Do Conspiracy Theorists Feed on Unsuspecting Internet Trolls?

Not literally, but debunkers and satirists do fuel conspiracy theorists’ appetites.


September 17 • 6:00 AM

The Grateful Dig: An Archaeologist Excavates a Tie-Dyed Modern Stereotype

What California’s senior state archaeologist discovered in the ruins of a hippie commune.


September 17 • 4:00 AM

The Strong Symbolic Power of Emptying Pockets

Researchers find the symbolic act of emptying a receptacle can impact our behavior, and not for the better.


September 16 • 4:00 PM

Why Is LiveJournal Helping Russia Block a Prominent Critic of Vladimir Putin?

The U.S. blogging company is showing an error message to users inside Russia who try to read the blog of Alexei Navalny, a prominent politician and critic of the Russian government.


September 16 • 2:00 PM

Man Up, Ladies! … But Not Too Much

Too often, women are asked to display masculine traits in order to be successful in the workplace.



September 16 • 12:00 PM

What Makes You So Smart, Brilliant 12-Year-Old?

Charles Wang is going to rule the world.


September 16 • 10:09 AM

No Innovation Without Migration: The Harlem Renaissance

The Harlem Renaissance wasn’t a place, but an era of migration. It would have happened even without New York City.


September 16 • 10:00 AM

A Law Professor Walks Into a Creative Writing Workshop

One academic makes the case for learning how to write.



September 16 • 7:23 AM

Does Not Checking Your Buddy’s Facebook Updates Make You a Bad Friend?

An etiquette expert, a social scientist, and an old pal of mine ponder the ever-shifting rules of friendship.



September 16 • 6:12 AM

3-D Movies Aren’t That Special

Psychologists find that 3-D doesn’t have any extra emotional impact.


September 16 • 6:00 AM

What Color Is Your Pygmy Goat?

The fierce battle over genetic purity, writ small. Very small.



September 15 • 4:00 PM

The Average Prisoner Is Visited Only Twice While Incarcerated

And black prisoners receive even fewer visitors.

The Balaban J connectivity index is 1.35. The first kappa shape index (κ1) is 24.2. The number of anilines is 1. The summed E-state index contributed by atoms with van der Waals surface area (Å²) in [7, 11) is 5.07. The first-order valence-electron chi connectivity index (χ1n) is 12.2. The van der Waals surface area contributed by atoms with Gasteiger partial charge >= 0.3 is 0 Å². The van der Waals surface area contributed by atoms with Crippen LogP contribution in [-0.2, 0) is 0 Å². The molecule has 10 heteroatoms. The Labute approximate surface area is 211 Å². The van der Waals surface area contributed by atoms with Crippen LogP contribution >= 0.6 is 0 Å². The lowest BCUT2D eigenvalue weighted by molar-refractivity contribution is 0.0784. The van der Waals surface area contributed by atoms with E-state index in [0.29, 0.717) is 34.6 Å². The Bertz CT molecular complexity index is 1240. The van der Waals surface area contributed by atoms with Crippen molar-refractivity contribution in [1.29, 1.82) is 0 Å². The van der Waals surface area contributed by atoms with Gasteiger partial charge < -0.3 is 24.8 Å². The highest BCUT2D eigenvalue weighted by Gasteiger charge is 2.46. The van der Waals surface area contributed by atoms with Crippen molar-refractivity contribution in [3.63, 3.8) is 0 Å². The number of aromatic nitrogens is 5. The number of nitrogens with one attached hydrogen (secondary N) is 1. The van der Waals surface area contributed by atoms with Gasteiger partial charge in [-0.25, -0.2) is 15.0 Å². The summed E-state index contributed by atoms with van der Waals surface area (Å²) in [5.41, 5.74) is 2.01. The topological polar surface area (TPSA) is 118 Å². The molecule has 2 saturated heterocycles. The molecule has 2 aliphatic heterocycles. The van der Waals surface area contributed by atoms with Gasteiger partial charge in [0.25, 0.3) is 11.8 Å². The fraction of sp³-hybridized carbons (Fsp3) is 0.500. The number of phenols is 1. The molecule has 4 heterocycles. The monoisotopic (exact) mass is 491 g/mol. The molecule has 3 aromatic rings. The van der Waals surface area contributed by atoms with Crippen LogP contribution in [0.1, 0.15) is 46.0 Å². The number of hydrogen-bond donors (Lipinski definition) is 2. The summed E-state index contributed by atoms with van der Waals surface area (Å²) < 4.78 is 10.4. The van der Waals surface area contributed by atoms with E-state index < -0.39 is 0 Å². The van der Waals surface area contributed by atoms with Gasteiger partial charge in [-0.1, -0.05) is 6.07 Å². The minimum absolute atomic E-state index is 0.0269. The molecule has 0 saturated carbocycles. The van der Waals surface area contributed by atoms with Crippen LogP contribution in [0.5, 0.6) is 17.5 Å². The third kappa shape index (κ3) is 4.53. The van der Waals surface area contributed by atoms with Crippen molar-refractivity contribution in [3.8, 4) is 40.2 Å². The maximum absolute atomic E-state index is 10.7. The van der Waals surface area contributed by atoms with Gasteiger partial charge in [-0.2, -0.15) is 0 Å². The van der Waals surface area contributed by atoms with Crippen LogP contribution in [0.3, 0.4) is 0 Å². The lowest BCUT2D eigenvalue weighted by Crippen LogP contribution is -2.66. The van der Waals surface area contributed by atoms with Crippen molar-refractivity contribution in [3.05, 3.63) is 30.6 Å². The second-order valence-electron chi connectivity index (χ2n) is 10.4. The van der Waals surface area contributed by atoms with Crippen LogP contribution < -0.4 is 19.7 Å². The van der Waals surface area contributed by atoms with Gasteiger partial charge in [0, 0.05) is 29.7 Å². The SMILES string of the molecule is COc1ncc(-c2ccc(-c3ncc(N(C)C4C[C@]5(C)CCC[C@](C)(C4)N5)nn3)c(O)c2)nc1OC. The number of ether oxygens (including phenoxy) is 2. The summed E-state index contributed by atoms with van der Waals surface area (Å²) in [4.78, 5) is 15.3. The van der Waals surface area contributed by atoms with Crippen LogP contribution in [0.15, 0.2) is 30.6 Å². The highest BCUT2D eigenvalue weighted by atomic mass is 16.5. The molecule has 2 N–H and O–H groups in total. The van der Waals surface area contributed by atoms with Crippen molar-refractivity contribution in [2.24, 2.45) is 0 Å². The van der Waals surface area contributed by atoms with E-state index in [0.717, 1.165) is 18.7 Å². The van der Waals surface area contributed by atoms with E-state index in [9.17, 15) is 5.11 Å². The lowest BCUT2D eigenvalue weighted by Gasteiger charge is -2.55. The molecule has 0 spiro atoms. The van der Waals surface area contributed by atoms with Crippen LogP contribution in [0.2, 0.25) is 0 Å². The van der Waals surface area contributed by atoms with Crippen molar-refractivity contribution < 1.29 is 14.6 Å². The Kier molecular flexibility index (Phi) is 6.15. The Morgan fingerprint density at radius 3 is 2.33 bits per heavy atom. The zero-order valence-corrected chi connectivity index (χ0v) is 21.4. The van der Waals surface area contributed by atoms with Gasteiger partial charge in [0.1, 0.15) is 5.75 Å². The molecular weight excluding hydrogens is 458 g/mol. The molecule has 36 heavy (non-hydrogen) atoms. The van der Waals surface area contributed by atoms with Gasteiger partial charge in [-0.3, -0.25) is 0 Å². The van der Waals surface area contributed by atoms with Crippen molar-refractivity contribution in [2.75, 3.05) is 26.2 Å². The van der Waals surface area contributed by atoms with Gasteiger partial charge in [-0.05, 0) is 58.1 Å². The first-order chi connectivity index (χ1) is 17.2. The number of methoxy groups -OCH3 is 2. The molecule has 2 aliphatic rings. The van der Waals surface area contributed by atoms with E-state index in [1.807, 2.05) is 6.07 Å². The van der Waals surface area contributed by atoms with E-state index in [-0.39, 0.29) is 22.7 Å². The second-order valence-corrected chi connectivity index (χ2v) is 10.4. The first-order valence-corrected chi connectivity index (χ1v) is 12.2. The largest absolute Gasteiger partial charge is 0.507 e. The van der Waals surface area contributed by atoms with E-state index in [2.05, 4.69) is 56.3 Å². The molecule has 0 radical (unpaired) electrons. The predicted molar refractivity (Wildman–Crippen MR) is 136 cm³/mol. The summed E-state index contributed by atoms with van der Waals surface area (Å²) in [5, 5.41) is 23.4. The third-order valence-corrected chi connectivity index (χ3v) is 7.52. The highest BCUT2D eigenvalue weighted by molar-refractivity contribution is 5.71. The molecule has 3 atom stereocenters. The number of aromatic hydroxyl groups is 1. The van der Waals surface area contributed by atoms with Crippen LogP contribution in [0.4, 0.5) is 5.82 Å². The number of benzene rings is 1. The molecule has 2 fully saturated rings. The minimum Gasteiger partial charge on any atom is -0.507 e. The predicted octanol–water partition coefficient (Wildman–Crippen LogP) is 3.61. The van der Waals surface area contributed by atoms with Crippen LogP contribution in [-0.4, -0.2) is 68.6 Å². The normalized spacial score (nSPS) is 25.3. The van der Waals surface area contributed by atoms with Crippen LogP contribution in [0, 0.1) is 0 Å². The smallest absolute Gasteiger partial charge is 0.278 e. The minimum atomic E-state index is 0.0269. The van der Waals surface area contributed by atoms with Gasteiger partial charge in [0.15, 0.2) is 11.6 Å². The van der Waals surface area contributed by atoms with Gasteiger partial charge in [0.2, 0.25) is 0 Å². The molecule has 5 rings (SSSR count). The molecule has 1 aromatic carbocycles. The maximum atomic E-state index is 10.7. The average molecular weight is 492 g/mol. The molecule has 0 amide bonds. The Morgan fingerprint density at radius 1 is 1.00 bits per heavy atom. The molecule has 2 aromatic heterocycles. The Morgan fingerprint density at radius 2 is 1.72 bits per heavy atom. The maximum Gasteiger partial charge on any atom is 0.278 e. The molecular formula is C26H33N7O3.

September 15 • 2:00 PM

Gambling With America’s Health

The public health costs of legal gambling.


September 15 • 12:23 PM

The Scent of a Conservative

We are attracted to the body odor of others with similar political beliefs, according to new research.


Follow us


Do Conspiracy Theorists Feed on Unsuspecting Internet Trolls?

Not literally, but debunkers and satirists do fuel conspiracy theorists' appetites.

3-D Movies Aren’t That Special

Psychologists find that 3-D doesn't have any extra emotional impact.

To Protect Against Meltdowns, Banks Must Map Financial Interconnections

A new model suggests looking beyond balance sheets, studying the network of investment as well.

Big Government, Happy Citizens?

You may like to talk about how much happier you'd be if the government didn't interfere with your life, but that's not what the research shows.

Give Yourself a Present for the Future

Psychologists discover that we underestimate the value of looking back.

The Big One

One in three drivers in Brooklyn's Park Slope—at certain times of day—is just looking for parking. The same goes for drivers in Manhattan's SoHo. September/October 2014 new-big-one-3

Copyright © 2014 by Pacific Standard and The Miller-McCune Center for Research, Media, and Public Policy. All Rights Reserved.